Activating first-gen iPhones
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Q: My brother purchased the new iPhone 3G and is giving me his old iPhone. What do I need to do, if anything, to transfer the phone to my name? Do I just insert my current SIM card?
A: This is a question that is best raised with your wireless carrier in terms of ensuring that you will be able to use your existing SIM card in the iPhone. Some carriers will require that you obtain a new SIM card, and you may also need to sign up for an iPhone plan.
These requirements aside, however, transferring your account to the iPhone really is technically as simple as inserting your SIM card, as long as you have a proper SIM card that the iPhone will accept.
To otherwise reinitialize the iPhone for your own use, you can simply select Settings, General, Reset from the iPhone menus and then choose Erase all Content and Settings.
This will basically return the iPhone to a new “out-of-the-box” configuration, and you can then connect it to iTunes, activate it with your SIM card, and load your own content onto it.
Note that if the iPhone has already been updated to the iPhone v2.0 firmware, the “Erase all Content and Settings” option will take about an hour to run, as it does an actual wipe of the data on the iPhone for security purposes. On prior versions of the iPhone firmware, the option will normally only take a few seconds.
Q: Now that Rogers has brought the iPhone 3G to Canada, does this mean that I can buy an original first-generation iPhone from eBay and use it on the Rogers network? I don’t really want to sign a three-year contract and would rather just buy the iPhone outright. 3G also doesn’t interest me, as I live in Northern Ontario where there are barely decent EDGE services. Will features like Visual Voicemail now work up here with the original with the original iPhone?
A: Unfortunately, first-generation iPhones may normally only be activated on carriers/networks that they were originally available on. This means that if you have an AT&T iPhone, you will not be able to activate it on the Rogers network legitimately—you will still need to jailbreak and unlock the iPhone the same way you would have previously needed to do.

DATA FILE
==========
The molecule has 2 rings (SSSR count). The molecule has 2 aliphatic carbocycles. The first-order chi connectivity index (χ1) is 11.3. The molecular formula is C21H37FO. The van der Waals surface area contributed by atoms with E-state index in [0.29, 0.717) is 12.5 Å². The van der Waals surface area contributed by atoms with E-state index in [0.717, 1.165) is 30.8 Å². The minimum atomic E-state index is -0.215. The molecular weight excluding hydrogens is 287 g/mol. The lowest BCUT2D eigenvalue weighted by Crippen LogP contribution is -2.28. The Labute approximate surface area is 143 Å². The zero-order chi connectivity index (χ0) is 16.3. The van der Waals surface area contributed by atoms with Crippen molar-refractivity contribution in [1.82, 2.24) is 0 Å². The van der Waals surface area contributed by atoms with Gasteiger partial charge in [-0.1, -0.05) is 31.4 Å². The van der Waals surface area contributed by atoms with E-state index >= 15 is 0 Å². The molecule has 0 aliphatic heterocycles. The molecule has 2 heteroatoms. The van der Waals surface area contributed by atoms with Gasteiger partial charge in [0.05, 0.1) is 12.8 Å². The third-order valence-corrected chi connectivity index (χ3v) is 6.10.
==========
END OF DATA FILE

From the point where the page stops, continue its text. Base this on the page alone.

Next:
The problem is that before you can use your iPhone, it must be “activated” by iTunes (this is also sometimes referred to as “unbricking”). During this process, iTunes looks up your IMEI (phone serial number) and ICCID (SIM card serial number) in its database to determine if these are valid and if they match an authorized model and combination of iPhone and SIM card. Connecting a first-generation iPhone in this case, even with a perfectly valid iPhone 3G SIM card inserted into it will result in iTunes reporting that it cannot activate your iPhone as you do not have a valid carrier-supported SIM card.
This back-end database used by iTunes appears to be tied into the supported carrier networks, and there have been reports of some carriers “activating” first-generation iPhones. Presumably if the carrier adds your first-gen iPhone IMEI into their system, iTunes would be able to activate your iPhone. However, Rogers has at this point stated that it is against their policy to do this and that they will not activate any first-generation iPhones on their network.
Further, unless you can actually convince your carrier to actually “activate” your first-generation iPhone, chances are they will not be able or willing to add the Visual Voicemail feature either. Visual Voicemail must be provisioned on the carrier’s side, and most carriers will not enable it unless you have an iPhone that was purchased and activated by them.
The bottom line, it seems, is that for now first-generation iPhones are in the same state as they were prior to the iPhone 3G launch. If it was available in your country prior to the launch, you should still be able to use it, but the iPhone 3G expansion has not automatically brought older iPhone compatibility along with it.
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